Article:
ground- water, geo- statistics, environmental- engineering, earth- science

Measurement, Error, and Uncertainty

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Norm Costa recently published on 3 Quarks Daily his thoughts on “PSYCHOLOGICAL SCIENCE: MEASUREMENT, UNCERTAINTY, AND DETERMINISM” (part 1 and part 2).

A lot of his thoughts are mostly relevant to psychology, but I will try and extract some thoughts that are relevant to an environmental modeller. Mostly the thoughts that are relevant are related to measurement, error and uncertainty.

I do have a hard time on commenting on Costa’s thoughts, but I think they are well worth to be read and thought about!


  • a measurement is a comparison to a standard;
  • standards do not last;
  • I recently came across a funny unit: 1 knot, which is the velocity of a vessel which travels one minute of geographic latitude in one hour
Alternative Text

Measurement of Precipitation

Photo by wfyurasko


Costa does treat “error” not so much in a sense as in “measurement error”, but in terms of “what is research” and how do scientists deal with research and progress in research.

I like comparing scientific psychology with psychics because it dispels many false notions of science and makes room for psychology in the pantheon of science. For example:

  • It dispels the notion that ‘real’ science is exact, objective, and dispassionate; Also, it blunts the objections of those who dismiss psychological science as inexact, subjective, and self-absorbed.
  • It dispels the notion that there is such a thing as an exact science; Rather there are sciences that deal with relatively smaller errors of measurement (physics,) and others that deal with relatively larger errors of measurement (econometrics.) Psychology lies between the two in terms of the size of errors of measurement.
  • Few scientists are objective and dispassionate in the absolute; Rather, science, by the way science is conducted, is self-correcting, in the long run, and keeps scientists on the straight and narrow.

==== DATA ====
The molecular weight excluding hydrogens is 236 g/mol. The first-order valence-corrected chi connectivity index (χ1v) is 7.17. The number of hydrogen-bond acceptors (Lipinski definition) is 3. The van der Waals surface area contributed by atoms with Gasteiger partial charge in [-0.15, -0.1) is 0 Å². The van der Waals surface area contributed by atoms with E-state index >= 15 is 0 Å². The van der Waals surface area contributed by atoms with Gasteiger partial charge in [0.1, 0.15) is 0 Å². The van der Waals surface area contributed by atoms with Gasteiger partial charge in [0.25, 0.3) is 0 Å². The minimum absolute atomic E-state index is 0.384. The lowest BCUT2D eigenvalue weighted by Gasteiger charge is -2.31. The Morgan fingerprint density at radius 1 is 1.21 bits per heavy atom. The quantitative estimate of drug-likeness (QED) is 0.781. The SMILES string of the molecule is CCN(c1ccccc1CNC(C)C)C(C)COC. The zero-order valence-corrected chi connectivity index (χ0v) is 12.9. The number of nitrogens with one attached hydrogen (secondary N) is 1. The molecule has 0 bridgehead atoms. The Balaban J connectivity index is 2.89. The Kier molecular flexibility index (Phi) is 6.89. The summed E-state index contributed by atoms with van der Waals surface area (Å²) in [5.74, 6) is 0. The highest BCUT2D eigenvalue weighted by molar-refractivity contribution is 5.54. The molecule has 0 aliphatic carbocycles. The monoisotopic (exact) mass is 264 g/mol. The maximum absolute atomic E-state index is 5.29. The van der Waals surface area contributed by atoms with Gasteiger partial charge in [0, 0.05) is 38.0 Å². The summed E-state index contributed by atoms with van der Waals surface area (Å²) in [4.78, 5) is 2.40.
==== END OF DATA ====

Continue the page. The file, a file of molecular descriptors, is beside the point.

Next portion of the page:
• Scientists are not free of biases, preconceptions, misconceptions, and personal agendas; Rather, these can fuel the energy, motivation, and creativity of scientists.
  • No scientific knowledge is absolute, unchanging, or final; Rather, all scientific knowledge is proximate and provisional, and only represents the best we can produce to this point in time. We can count on better data in the future superseding present-day knowledge.


In his discussion on uncertainty, Costa talks quite a bit about Heisenberg’s uncertainty principle and how it relates to psychology. Here are two relevant passages:

For Heisenberg and all of quantum physics, UNCERTAINTY IS A PROPERTY OF NATURE. For scientific psychology, uncertainty is a function of the limitation of our measurement tools, not a property of nature.

Einstein’s view of the world was a deterministic one: Knowledge of an outcome is certain, provided all factors and antecedents are known. For quantum physics, outcomes are uncertain (probabilistic) because uncertainty is a property of nature, not a function of inadequate measuring. Einstein’s objection to this is captured in his famous statement, “God does not play dice.” In fact, God does play dice. God spends the whole damn day playing dice. Paradoxically, Einstein, the man who gave birth to quantum physics, could not accept Heisenberg’s ‘Uncertainty Principle’ and was forever bypassed by science and left to doter in the backwater of physics.

Written by Claus

February 28th, 2010 at 4:17 pm

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